Bank Lending Increases But Not For Small Businesses 
Figures just released by the Bank of England show that the UK’s biggest four banks increased their lending to companies in the third quarter of this year but lending to small and medium-sized businesses (SMEs) fell to £18.8bn from £20.5bn in the 2nd quarter.

Under the Project Merlin agreement, the banks need to lend £32.3bn in the last three months of the year to meet their overall target of £190bn and to meet the target of £56.1bn to SMEs, they must loan almost £20bn between now and the end of December.

John Walker, national Chairman of the Federation of Small Businesses, said the banks had "yet again missed the small business target,” adding that the lending targets failed to address the "lack of competition" in the banking sector.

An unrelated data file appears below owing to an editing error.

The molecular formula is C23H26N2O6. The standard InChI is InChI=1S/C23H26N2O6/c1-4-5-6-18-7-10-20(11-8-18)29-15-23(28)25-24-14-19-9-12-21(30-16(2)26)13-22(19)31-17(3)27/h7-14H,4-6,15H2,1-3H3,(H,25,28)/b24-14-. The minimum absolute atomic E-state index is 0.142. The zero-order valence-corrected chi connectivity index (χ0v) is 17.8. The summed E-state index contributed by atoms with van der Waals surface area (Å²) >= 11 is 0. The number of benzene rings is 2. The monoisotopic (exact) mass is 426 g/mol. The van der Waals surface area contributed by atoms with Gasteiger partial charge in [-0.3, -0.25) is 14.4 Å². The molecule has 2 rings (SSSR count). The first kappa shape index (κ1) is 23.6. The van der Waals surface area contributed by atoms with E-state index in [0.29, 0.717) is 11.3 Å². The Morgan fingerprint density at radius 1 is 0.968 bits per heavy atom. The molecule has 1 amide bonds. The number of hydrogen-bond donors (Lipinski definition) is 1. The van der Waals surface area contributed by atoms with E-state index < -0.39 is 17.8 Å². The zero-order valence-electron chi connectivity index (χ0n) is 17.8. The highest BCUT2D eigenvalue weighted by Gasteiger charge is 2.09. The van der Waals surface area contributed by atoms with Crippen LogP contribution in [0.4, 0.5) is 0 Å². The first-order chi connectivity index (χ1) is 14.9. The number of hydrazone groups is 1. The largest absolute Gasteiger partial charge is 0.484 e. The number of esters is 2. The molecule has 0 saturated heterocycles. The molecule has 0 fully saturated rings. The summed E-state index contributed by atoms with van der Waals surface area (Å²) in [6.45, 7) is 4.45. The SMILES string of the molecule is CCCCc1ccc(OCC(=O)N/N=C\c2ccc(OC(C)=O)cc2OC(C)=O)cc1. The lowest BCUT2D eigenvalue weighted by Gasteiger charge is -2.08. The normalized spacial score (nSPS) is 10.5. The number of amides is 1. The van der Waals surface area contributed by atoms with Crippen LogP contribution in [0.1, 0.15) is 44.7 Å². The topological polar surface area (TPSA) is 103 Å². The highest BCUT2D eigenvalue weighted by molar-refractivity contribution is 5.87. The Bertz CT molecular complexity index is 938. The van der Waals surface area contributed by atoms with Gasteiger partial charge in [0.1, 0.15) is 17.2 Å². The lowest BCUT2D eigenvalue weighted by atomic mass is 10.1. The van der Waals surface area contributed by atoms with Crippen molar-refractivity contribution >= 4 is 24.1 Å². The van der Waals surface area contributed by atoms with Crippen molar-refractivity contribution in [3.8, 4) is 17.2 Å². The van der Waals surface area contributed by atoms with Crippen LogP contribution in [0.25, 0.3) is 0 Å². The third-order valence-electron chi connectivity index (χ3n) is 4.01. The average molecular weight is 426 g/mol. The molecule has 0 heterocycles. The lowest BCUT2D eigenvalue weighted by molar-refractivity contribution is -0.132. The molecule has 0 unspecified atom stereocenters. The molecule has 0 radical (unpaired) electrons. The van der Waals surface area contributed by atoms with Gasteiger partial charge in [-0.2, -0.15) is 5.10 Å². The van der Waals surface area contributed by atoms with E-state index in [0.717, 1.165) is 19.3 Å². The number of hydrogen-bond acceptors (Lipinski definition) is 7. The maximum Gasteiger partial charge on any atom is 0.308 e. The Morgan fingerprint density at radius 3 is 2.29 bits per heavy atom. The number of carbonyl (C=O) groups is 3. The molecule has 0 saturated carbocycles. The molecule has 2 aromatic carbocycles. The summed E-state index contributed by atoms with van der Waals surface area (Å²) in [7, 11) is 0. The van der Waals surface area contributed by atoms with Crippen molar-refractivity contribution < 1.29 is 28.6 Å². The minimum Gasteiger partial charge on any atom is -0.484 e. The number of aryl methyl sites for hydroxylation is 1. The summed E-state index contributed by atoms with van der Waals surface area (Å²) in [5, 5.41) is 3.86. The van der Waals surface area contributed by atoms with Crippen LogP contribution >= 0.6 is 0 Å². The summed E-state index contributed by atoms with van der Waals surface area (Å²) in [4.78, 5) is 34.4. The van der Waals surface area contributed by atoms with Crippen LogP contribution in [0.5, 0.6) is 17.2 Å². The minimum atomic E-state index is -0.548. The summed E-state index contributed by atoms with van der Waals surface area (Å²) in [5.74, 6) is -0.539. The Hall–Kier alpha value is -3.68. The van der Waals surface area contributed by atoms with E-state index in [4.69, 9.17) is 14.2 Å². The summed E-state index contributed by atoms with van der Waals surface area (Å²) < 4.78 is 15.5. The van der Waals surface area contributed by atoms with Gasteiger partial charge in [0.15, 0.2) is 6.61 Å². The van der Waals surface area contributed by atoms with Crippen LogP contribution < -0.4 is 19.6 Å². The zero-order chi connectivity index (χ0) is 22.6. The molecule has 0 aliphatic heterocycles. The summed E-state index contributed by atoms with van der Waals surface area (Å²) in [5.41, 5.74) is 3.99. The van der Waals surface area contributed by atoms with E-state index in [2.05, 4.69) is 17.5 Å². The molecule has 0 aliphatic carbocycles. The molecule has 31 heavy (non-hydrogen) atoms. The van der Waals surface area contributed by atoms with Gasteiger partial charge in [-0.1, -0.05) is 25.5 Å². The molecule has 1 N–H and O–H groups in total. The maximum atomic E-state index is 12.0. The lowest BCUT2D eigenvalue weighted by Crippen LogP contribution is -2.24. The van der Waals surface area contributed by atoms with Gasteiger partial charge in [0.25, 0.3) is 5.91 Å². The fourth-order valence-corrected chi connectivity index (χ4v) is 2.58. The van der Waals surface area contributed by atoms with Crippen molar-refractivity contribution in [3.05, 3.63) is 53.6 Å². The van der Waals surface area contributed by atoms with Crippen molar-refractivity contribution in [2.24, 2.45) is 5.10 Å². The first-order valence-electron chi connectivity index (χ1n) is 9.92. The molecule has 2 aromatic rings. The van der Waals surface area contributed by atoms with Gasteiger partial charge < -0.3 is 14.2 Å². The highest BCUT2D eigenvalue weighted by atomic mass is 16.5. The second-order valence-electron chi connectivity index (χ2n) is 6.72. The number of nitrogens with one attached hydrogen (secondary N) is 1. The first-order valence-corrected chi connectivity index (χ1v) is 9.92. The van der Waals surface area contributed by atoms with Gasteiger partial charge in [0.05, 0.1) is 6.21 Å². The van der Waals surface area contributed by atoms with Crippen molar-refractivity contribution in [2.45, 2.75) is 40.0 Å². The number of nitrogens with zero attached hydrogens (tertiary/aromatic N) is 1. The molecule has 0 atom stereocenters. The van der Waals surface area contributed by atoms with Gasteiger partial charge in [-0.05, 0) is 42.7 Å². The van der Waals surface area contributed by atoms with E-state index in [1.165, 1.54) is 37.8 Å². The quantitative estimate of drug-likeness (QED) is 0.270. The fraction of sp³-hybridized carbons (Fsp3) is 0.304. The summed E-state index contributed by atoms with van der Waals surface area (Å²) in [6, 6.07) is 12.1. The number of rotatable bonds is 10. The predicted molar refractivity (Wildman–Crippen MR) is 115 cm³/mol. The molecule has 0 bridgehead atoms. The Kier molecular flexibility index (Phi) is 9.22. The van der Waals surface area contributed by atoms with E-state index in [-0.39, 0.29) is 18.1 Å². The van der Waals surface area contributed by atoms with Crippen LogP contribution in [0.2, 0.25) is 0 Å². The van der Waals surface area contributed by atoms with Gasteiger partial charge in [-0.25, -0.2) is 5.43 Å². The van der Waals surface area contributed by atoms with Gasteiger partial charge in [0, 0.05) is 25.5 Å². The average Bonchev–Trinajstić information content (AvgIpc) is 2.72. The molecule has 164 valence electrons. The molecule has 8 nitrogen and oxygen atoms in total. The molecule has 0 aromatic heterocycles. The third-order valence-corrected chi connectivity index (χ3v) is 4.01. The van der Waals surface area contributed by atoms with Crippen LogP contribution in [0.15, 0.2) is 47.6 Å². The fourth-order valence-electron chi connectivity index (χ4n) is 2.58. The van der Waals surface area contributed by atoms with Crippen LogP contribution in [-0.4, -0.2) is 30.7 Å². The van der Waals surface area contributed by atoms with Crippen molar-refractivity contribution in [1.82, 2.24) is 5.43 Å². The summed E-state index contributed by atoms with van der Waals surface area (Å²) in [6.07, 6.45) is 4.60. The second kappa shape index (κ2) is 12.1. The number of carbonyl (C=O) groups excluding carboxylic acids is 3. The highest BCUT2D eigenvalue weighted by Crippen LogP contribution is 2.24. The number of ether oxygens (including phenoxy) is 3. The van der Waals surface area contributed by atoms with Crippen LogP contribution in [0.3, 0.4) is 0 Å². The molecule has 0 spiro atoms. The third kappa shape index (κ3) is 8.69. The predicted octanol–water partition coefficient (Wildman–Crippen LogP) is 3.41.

"We need to see a clear change: more competition and new lines of credit opening for small firms if they are to help boost the recovery," he said.

And Brian Berry, Director of External Affairs at the Federation of Master Builders commented: "Despite the new figures on lending through Project Merlin showing that the UK’s major banks lent £18.8bn to SMEs in the third quarter of this year, our members are telling us they are still finding it difficult to access finance.

The BoE figures tally with those issued by the BBA, the trade association for the banking sector. A BBA spokesman said: "The Merlin banks are on track to meet their business lending commitments... However, the overall economic environment remains challenging and business demand remains weak."

The figures come as a Bank of England director called for a loosening of bank lending rules. Andrew Haldane, the Bank of England's executive director of financial stability, said that rules that hold back lending to small businesses should be relaxed when the economy is faltering.

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